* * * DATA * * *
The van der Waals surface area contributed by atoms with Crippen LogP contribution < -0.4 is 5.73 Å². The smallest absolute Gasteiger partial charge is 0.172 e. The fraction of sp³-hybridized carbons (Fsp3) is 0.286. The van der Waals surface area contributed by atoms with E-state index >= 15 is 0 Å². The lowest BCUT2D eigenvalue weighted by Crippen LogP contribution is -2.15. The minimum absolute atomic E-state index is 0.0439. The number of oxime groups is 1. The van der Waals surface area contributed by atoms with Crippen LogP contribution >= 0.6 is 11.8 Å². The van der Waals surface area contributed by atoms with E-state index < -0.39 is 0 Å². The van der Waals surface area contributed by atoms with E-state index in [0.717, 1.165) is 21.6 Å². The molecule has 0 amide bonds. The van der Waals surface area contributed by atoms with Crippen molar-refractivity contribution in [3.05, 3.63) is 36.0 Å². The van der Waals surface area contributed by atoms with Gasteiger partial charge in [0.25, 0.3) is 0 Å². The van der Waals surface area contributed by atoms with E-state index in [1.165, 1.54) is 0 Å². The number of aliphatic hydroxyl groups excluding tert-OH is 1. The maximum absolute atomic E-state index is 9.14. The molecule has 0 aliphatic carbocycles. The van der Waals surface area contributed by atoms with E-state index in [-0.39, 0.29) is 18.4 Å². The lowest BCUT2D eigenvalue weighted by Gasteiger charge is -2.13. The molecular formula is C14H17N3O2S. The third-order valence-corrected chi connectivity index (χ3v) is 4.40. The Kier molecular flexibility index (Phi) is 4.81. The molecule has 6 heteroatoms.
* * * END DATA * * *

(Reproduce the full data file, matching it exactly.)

The van der Waals surface area contributed by atoms with Crippen LogP contribution < -0.4 is 5.73 Å². The smallest absolute Gasteiger partial charge is 0.172 e. The fraction of sp³-hybridized carbons (Fsp3) is 0.286. The van der Waals surface area contributed by atoms with E-state index >= 15 is 0 Å². The lowest BCUT2D eigenvalue weighted by Crippen LogP contribution is -2.15. The minimum absolute atomic E-state index is 0.0439. The number of oxime groups is 1. The van der Waals surface area contributed by atoms with Crippen LogP contribution >= 0.6 is 11.8 Å². The van der Waals surface area contributed by atoms with E-state index < -0.39 is 0 Å². The van der Waals surface area contributed by atoms with E-state index in [0.717, 1.165) is 21.6 Å². The molecule has 0 amide bonds. The van der Waals surface area contributed by atoms with Crippen molar-refractivity contribution in [3.05, 3.63) is 36.0 Å². The van der Waals surface area contributed by atoms with Gasteiger partial charge in [0.25, 0.3) is 0 Å². The van der Waals surface area contributed by atoms with E-state index in [1.165, 1.54) is 0 Å². The number of aliphatic hydroxyl groups excluding tert-OH is 1. The maximum absolute atomic E-state index is 9.14. The molecule has 0 aliphatic carbocycles. The van der Waals surface area contributed by atoms with E-state index in [-0.39, 0.29) is 18.4 Å². The lowest BCUT2D eigenvalue weighted by Gasteiger charge is -2.13. The molecular formula is C14H17N3O2S. The third-order valence-corrected chi connectivity index (χ3v) is 4.40. The Kier molecular flexibility index (Phi) is 4.81. The molecule has 6 heteroatoms.